TsukuBlog

A Local Perspective on Life in Tsukuba, Ibaraki, Japan.

In One of Tsukuba`s Old Hamlets- OMONOI (面野井) – the Birth of a Child is Celebrated by the Neighbors on the Third Day- with Boxes full of Uncooked Rice and a Sprig of Nandian (nanten,南天)

By Avi Landau

Because I am a foreigner, the fact that  I am still always discovering local traditions and customs which I hadn`t known of ( even after all these years) probably doesnt surprise anyone ( or me) very much. But when someone born and bred in one of Tsukuba`s old villages, someone who has raised children here, and has all the while proudly kept up the local traditions encounters a ceremony which she had NEVER HEARD OF BEFORE- it is certainly an occassion to raise eyebrows.

And probably no-one was more surprised than Harumi-San herself, when her mother-in-law told her to get ready for the OBOTOGI- a word which meant absolutely nothing to her – which was apparently going to take place the next day. Naturally, it was a little embarrassing to admit that she had no idea what it was that needed to be prepared, but her puzzled querry was met with understanding.- because a child had not been born into the neighborhood in more than 20 years !

As I have just hinted, in Harumi-San`s neighborhood an OBOTOGI is a celebration of a new birth. It takes place on the 3rd day after delivery- not at  hospital , but at the newborn`s home- since that was where until recent years ,babies in OMONOI, an old village now near the Kenkyu Gakuen Station on the TX Line, came into the world.

What happens ( I was told) is this: a representative from each household in the neighborhood puts 1.8 kilograms of uncooked rice ( this is a traditional measure called one SHO, 一生、ISSHO-) into a laquer-ware box ( JU-BAKO) and garnishes this with a sprig of the NANDIAN tree ( a plant which is traditionally believed to keep misfortune away) that can be found growing in the gardens of nearly all the local homes. This is then wrapped in a furoshiki ( traditional wrapping cloth).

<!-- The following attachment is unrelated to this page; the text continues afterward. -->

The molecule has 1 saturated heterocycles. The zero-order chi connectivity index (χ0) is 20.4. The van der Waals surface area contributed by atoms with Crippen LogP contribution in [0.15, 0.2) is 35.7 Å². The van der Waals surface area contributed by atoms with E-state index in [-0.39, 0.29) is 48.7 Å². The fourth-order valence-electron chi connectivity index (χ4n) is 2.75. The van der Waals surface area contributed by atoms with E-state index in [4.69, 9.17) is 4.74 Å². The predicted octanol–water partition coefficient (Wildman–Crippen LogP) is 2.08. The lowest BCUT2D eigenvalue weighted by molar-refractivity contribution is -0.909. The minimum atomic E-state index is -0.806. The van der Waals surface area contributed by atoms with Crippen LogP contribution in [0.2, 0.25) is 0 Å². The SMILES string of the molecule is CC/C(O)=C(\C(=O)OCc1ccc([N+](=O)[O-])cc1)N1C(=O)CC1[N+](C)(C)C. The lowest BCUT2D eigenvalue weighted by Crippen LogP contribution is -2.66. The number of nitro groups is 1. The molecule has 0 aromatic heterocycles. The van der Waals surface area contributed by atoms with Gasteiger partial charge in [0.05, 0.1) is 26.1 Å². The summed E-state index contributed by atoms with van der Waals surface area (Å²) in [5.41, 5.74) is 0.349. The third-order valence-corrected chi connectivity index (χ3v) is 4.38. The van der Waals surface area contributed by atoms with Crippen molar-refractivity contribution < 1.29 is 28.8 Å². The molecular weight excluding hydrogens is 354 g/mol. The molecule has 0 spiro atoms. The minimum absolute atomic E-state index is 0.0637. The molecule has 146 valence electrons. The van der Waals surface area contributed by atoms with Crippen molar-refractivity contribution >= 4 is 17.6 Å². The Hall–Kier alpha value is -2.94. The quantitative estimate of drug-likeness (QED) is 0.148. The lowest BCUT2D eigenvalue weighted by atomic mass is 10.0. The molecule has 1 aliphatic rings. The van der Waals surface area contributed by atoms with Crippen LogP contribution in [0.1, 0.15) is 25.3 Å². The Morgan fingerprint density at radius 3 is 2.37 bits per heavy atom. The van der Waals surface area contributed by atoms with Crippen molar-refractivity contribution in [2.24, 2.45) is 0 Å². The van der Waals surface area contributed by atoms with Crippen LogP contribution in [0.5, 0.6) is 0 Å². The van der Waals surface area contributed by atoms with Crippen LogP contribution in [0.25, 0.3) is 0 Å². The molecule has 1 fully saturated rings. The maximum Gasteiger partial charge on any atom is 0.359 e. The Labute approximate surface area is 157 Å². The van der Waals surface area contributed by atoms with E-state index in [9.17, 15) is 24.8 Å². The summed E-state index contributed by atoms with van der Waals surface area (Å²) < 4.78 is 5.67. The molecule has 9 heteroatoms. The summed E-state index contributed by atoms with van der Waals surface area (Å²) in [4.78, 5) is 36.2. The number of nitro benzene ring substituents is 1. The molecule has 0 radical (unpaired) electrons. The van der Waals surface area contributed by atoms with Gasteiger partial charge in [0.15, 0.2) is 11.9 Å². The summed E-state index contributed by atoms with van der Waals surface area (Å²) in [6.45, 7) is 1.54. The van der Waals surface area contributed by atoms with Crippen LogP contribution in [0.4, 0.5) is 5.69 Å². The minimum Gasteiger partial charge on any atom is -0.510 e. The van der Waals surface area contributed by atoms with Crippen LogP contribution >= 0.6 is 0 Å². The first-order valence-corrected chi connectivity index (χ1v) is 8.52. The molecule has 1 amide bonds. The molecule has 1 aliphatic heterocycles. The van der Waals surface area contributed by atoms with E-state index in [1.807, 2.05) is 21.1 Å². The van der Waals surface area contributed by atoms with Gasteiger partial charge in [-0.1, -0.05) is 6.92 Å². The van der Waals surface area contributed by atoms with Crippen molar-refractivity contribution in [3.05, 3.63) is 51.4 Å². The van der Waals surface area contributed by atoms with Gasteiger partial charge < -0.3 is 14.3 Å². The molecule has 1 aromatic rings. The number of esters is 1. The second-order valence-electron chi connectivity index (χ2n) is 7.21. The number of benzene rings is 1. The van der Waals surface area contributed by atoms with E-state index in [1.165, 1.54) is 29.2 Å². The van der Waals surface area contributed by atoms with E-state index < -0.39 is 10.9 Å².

All these representatives then gather at an assigned time, and go over to the house of the new mother and child ( who were NOT present this time, as they were in the hospital).

The neighbors offer their congratulations and then enter the house and stay for a cup of tea and a chat, before taking their leave. When they do say that it is time to go, their hostess, returns the laquer-ware boxes, which had been emptied of their contents but then REFILLED with a fistfull of  rice- representing continuity and the hope that more children will be conceived in the future.

One thing about this custom is that it shows consideration for the family- which is surely very busy around the time a baby is born. Instead of having people dropping by at any hour, all the neighbors go at ONE TIME, greet the baby, give their gift, and leave the family in peace.

The rice, of course, has for the Japanese always represented fertility and even TREASURE, (as the root of the Japanese for that word TAKARA is TA GARA (田柄)- from the rice fields), and I guess there could be no more auspicious gift.

Looking into the possible etymology of the word OBOTOGI, I found that is Ibaraki dialect ( Ibaraki-Ben) the word OBO means child, while TOGI, a word used in standard Japanese, means to stay with and comfort.

In some other neighborhoods of Tsukuba ( and in some other parts of Japan) there are also special events held by neighbors on the thrid day after a birth.

In my former neighborhood in Tsukuba, Konda , which was part of what was called Sakura Village ( OMONOI was formerly part of Yatabe Town) a new mother is given rice balls covered with azuki beans or soy bean powder. These are called BOTAMOCHI and it is believed that they help stimulate the flow of mothers milk.

The OBOTOGI of OMONOI, is a simpler more beautiful tradition. On the internet I have found reflections of it in certain websites which promote the idea of celebrating the birth of a child with uncooked rice. They suggest that the same weight in rice as that of the child at the time of birth should be given to the happy family !

Read about some more of the ways the Japanese have traditionally celebrated a child`s growth:

At one year- the Issho-Mochi Celebratio (一升餅)

http://blog.alientimes.org/2010/11/celebrating-a-first-birthday-the-traditional-japanese-way-with-issho-mochi-%e4%b8%80%e5%8d%87%e9%a4%85-2-kilograms-of-pounded-rice-strapped-to-the-childs-back/

and at one hundred days- the Kuizome (お食い初め):

http://blog.alientimes.org/2010/03/a-lesser-seen-japanese-rite-of-passage-o-kuizome-%e3%81%8a%e9%a3%9f%e3%81%84%e5%88%9d%e3%82%81-in-which-besides-the-baby-a-rock-is-the-star/



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